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The best-known pleorama was a 19th-century moving panorama entertainment where the viewers sat in a rocking boat while panoramic views on painted canvas rolled past. The word has sometimes been used for other entertainments or innovations.

Architect Carl Ferdinand Langhans introduced a pleorama in Breslau in 1831 with scenes of the Bay of Naples on both sides of 24 "voyagers" sitting in a wooden boat floating in a pool of water. The illusion was enhanced by light and sound effects: the boatman singing, Vesuvius erupting. Writer/artist August Kopisch was involved in designing the hour-long show.

Carl Wilhelm Gropius, who had a diorama exhibit in Berlin, took over management of this pleorama in 1832, and there was also a pleorama of a journey along the river Rhine.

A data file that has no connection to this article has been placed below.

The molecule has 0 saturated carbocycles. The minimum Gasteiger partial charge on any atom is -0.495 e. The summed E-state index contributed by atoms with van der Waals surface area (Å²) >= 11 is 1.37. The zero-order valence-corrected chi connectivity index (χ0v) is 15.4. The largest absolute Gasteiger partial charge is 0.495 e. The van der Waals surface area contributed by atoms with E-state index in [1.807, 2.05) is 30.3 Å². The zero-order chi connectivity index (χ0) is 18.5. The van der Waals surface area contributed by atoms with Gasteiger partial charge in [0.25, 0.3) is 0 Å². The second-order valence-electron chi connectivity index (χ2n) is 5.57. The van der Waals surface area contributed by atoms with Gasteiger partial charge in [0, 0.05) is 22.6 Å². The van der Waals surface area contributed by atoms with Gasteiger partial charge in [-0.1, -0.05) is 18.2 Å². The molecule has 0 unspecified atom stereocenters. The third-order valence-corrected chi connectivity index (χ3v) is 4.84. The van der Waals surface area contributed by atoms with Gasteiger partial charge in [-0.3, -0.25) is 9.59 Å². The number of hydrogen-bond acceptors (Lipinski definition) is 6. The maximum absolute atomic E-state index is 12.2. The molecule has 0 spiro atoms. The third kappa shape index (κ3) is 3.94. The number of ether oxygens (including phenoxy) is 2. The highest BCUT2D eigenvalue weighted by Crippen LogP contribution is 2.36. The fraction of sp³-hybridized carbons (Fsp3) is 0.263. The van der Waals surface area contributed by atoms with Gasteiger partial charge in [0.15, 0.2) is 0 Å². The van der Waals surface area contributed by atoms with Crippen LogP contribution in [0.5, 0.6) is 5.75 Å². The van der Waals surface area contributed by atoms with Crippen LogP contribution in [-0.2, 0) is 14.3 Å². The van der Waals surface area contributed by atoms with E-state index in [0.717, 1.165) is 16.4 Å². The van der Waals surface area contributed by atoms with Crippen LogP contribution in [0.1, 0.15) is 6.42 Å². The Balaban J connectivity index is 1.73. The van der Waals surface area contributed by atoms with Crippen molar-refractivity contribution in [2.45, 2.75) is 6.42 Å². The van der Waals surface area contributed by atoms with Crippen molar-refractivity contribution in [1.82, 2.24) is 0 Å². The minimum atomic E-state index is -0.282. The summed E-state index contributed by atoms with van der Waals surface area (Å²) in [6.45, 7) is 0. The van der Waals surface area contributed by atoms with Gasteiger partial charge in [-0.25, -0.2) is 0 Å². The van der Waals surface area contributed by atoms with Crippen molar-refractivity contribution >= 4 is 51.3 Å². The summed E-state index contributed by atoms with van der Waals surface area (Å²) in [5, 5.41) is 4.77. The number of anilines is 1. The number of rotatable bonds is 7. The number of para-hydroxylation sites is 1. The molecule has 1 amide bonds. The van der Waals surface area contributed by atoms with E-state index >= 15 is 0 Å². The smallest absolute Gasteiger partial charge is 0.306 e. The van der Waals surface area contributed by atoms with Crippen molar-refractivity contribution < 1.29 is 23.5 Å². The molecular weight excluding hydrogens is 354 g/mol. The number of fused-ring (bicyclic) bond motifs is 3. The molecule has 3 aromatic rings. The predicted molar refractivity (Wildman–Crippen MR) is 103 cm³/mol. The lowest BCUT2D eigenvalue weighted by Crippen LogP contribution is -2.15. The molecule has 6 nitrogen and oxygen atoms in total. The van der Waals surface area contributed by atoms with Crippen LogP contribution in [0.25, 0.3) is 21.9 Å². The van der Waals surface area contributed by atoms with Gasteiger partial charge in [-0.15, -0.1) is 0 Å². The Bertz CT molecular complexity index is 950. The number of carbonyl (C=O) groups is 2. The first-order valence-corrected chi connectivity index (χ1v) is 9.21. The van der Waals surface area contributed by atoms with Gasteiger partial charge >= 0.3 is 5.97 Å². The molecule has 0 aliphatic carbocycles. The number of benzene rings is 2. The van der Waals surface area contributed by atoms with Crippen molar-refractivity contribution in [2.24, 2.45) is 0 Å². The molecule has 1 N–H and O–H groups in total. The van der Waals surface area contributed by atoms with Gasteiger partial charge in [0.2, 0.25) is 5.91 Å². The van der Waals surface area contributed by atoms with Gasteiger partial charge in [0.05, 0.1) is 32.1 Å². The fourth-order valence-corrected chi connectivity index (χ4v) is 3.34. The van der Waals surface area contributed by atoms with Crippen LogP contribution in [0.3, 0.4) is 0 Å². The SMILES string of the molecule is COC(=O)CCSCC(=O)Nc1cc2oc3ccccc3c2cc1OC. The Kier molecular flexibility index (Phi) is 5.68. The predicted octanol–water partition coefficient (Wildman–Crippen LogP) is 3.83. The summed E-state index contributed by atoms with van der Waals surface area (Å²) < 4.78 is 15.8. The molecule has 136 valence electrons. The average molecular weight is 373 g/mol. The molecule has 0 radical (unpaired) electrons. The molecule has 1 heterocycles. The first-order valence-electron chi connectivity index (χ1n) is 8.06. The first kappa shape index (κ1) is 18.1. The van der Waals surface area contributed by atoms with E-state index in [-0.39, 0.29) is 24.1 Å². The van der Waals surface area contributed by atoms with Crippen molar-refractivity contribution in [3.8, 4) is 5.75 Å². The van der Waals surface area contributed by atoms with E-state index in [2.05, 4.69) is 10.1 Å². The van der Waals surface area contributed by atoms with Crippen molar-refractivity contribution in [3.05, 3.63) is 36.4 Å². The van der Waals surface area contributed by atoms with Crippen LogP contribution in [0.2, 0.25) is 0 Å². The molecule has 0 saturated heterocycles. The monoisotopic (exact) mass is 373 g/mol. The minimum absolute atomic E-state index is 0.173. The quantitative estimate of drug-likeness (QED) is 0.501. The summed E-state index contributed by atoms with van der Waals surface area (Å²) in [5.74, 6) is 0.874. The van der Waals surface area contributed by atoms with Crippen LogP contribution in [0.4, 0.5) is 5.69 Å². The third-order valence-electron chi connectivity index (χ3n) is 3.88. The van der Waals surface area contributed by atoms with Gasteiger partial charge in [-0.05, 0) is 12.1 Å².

The Swiss writer Bernard Comment, among others, has pointed out the similarities between Langhans' pleorama and the ambitious mareorama at the 1900 Paris Exhibition.

A similar idea was used for a London padorama in 1834. Spectators were seated in railway carriages to watch a moving panorama of scenes visible from the Liverpool and Manchester Railway.

In 1850s Finland the name pleorama was given to shows which presented historic scenes and panoramic views using glass, but posters for these do not mention anything resembling Langhans' boat concept.

The name pleorama was coined from Greek elements. Like other 19th century novelties ending in -orama - diorama and cyclorama, for instance - the second half of the word has the sense of 'something seen'. The pleo- part here is understood to come from a Greek word meaning 'float' which applies to Langhans' boat in water idea. Pleorama is also the 21st century name of an innovative "floating house".

(In English: Pleorama devised and arranged; Explanations of August Kopisch's artefacts appearing in the pleorama)
  • C.F.Langhans, Pleorama erfunden und aufgestellt; (Erläuterungen der in dem Pleorama erscheinenden Gegenstände von August Kopisch), 80 pages (Breslau; Eduard Philipp, 1831)


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